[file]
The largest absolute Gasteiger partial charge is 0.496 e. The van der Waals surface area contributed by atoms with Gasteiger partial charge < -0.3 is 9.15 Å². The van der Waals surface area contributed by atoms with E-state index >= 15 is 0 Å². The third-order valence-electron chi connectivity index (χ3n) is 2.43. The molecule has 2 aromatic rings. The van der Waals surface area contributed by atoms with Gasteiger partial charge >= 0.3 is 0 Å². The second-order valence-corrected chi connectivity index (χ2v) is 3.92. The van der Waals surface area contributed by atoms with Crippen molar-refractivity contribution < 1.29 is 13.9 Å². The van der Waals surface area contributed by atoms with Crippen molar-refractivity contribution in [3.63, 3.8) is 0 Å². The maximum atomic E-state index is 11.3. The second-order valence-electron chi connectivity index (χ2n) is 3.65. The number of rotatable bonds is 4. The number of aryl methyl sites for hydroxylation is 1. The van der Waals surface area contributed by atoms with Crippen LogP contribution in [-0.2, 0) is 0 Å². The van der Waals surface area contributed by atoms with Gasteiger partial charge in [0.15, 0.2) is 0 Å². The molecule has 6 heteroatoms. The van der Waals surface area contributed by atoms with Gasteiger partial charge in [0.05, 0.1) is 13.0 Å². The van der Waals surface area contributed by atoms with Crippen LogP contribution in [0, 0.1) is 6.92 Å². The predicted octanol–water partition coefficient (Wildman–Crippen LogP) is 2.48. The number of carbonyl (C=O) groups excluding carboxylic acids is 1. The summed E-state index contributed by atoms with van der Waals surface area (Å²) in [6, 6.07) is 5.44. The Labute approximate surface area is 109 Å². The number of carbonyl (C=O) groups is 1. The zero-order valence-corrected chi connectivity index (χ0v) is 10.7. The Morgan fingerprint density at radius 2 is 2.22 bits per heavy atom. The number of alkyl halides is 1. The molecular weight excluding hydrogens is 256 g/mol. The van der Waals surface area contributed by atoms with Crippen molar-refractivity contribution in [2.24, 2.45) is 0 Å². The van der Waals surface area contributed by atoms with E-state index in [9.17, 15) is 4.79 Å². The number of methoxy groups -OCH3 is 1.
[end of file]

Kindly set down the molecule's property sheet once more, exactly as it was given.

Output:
The largest absolute Gasteiger partial charge is 0.496 e. The van der Waals surface area contributed by atoms with Gasteiger partial charge < -0.3 is 9.15 Å². The van der Waals surface area contributed by atoms with E-state index >= 15 is 0 Å². The third-order valence-electron chi connectivity index (χ3n) is 2.43. The molecule has 2 aromatic rings. The van der Waals surface area contributed by atoms with Gasteiger partial charge >= 0.3 is 0 Å². The second-order valence-corrected chi connectivity index (χ2v) is 3.92. The van der Waals surface area contributed by atoms with Crippen molar-refractivity contribution < 1.29 is 13.9 Å². The van der Waals surface area contributed by atoms with Crippen molar-refractivity contribution in [3.63, 3.8) is 0 Å². The maximum atomic E-state index is 11.3. The second-order valence-electron chi connectivity index (χ2n) is 3.65. The number of rotatable bonds is 4. The number of aryl methyl sites for hydroxylation is 1. The van der Waals surface area contributed by atoms with Crippen LogP contribution in [-0.2, 0) is 0 Å². The van der Waals surface area contributed by atoms with Gasteiger partial charge in [0.15, 0.2) is 0 Å². The molecule has 6 heteroatoms. The van der Waals surface area contributed by atoms with Gasteiger partial charge in [0.05, 0.1) is 13.0 Å². The van der Waals surface area contributed by atoms with Crippen LogP contribution in [0, 0.1) is 6.92 Å². The predicted octanol–water partition coefficient (Wildman–Crippen LogP) is 2.48. The number of carbonyl (C=O) groups excluding carboxylic acids is 1. The summed E-state index contributed by atoms with van der Waals surface area (Å²) in [6, 6.07) is 5.44. The Labute approximate surface area is 109 Å². The number of carbonyl (C=O) groups is 1. The zero-order valence-corrected chi connectivity index (χ0v) is 10.7. The Morgan fingerprint density at radius 2 is 2.22 bits per heavy atom. The number of alkyl halides is 1. The molecular weight excluding hydrogens is 256 g/mol. The van der Waals surface area contributed by atoms with Crippen molar-refractivity contribution in [2.24, 2.45) is 0 Å². The van der Waals surface area contributed by atoms with E-state index in [9.17, 15) is 4.79 Å². The number of methoxy groups -OCH3 is 1.